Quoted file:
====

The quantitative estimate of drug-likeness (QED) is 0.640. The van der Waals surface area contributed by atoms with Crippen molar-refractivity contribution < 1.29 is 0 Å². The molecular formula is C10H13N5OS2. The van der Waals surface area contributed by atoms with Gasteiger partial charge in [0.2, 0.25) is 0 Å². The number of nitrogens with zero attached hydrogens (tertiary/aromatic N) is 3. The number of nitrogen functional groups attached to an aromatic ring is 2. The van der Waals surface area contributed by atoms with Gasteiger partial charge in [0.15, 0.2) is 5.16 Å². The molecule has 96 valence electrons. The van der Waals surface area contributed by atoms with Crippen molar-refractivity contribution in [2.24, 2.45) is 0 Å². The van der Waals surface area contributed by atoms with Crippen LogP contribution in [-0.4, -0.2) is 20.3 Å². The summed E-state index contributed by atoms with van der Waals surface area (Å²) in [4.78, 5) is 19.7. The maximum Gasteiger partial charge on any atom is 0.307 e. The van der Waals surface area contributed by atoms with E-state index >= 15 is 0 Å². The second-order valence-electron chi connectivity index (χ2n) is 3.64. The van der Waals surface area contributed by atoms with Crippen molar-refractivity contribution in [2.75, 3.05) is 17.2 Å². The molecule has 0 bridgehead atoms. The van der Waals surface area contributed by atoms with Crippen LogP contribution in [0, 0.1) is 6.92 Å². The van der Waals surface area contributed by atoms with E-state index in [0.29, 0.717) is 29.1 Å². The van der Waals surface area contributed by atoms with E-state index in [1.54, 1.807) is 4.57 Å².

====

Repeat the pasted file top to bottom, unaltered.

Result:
The quantitative estimate of drug-likeness (QED) is 0.640. The van der Waals surface area contributed by atoms with Crippen molar-refractivity contribution < 1.29 is 0 Å². The molecular formula is C10H13N5OS2. The van der Waals surface area contributed by atoms with Gasteiger partial charge in [0.2, 0.25) is 0 Å². The number of nitrogens with zero attached hydrogens (tertiary/aromatic N) is 3. The number of nitrogen functional groups attached to an aromatic ring is 2. The van der Waals surface area contributed by atoms with Gasteiger partial charge in [0.15, 0.2) is 5.16 Å². The molecule has 96 valence electrons. The van der Waals surface area contributed by atoms with Crippen molar-refractivity contribution in [2.24, 2.45) is 0 Å². The van der Waals surface area contributed by atoms with Crippen LogP contribution in [-0.4, -0.2) is 20.3 Å². The summed E-state index contributed by atoms with van der Waals surface area (Å²) in [4.78, 5) is 19.7. The maximum Gasteiger partial charge on any atom is 0.307 e. The van der Waals surface area contributed by atoms with E-state index >= 15 is 0 Å². The second-order valence-electron chi connectivity index (χ2n) is 3.64. The van der Waals surface area contributed by atoms with Crippen molar-refractivity contribution in [2.75, 3.05) is 17.2 Å². The molecule has 0 bridgehead atoms. The van der Waals surface area contributed by atoms with Crippen LogP contribution in [0, 0.1) is 6.92 Å². The van der Waals surface area contributed by atoms with E-state index in [0.29, 0.717) is 29.1 Å². The van der Waals surface area contributed by atoms with E-state index in [1.54, 1.807) is 4.57 Å².